Did a former State Department official tell Qaddafi how to manipulate the US?
That's the implication of documents found by Al Jazeera in Tripoli. The documents also suggest that US Rep. Dennis Kucinich tried to help provide legal assistance to the Libyan regime.
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According to minutes, written in Arabic, that Al Jazeera found this week in the Tripoli compound, Welch met with senior Qaddafi officials Abubakr Alzleitny and Mohammed Ahmed Ismail on Aug. 2, 2011, in Cairo's Four Seasons hotel, not far from the US embassy where he once served as ambassador. He was there to advise them on how the Qaddafi regime could survive.Skip to next paragraph
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According to the minutes, Welch pointed out what he saw as disagreements within the Obama administration that Libya might be able to exploit, made suggestions about which Libyan diplomats would be best at swaying the Obama administration, and praised Qaddafi spokesman Moussa Ibrahim for making points that "embarrass" the United States.
One Libyan sent to the US as an emissary was Mustafa al-Zaidi, a key Qaddafi aide who served in the Libyan embassy in Germany in the 1980s, when Qaddafi was blamed for a terrorist attack on a bar popular with US soldiers, and was allegedly present at the Abu Salim prison massacre in 1996, in which over 1,000 people were murdered. Welch told the Libyans that sending Mr. Zaidi was a mistake, and recommended a more acceptable diplomat for future contacts.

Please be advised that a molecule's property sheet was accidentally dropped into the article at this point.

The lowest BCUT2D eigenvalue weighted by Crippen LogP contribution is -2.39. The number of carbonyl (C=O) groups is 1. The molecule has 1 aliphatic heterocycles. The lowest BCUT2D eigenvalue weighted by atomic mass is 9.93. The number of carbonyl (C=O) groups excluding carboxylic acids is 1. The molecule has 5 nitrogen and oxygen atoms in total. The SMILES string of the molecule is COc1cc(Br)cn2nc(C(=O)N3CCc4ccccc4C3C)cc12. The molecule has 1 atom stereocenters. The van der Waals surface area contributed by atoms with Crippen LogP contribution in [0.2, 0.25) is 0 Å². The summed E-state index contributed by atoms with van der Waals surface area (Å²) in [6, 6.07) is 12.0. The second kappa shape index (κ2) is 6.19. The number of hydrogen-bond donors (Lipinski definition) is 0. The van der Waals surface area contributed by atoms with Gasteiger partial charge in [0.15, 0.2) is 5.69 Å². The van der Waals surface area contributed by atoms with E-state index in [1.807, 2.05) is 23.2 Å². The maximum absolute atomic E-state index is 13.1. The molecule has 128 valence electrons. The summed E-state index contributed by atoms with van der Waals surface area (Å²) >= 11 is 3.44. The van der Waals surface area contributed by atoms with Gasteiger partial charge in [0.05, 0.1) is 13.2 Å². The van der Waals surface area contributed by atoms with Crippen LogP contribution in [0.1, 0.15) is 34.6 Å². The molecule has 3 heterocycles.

Welch also suggested that "confidence building measures" be made by the Libyans to improve their standing with the US government, and mentioned reports that shoulder-fired, heat-seeking missiles had gone missing form Qaddafi's arsenal. He recommended they disclose how many were missing and say "how Libya is concerned about the missiles falling into the hands of extremist or religious organizations," according to the document. He also recommended that "any information related to Al Qaeda or other terrorist fanatic organizations should be found and given to the American side via the intelligence agencies of either Israel, Egypt, Morroco, or Jordan."
If true, this amounts to giving advice to a de facto adversary on how best to sway US government opinion.
The Qaddafi regime has repeatedly sought to paint Libya's rebels as the result of an alliance between Al Qaeda and NATO. Before the start of the uprising in February, Libya was an intelligence partner of the US on Islamist militants. The US transferred alleged militants in its custody to Libya and was sometimes given access to detainees in Libyan custody.
State Department spokeswoman Victoria Nuland said Wednesday that "this was a private trip" and that Welch was acting as a private citizen. Welch did not respond to a request for comment from Al Jazeera.
The meeting occurred weeks before Tripoli fell, while the Obama administration and Libya's own rebels were insisting that the only possible end to the conflict would include Qaddafi, wanted on war crimes charges by the International Criminal Court, stepping down.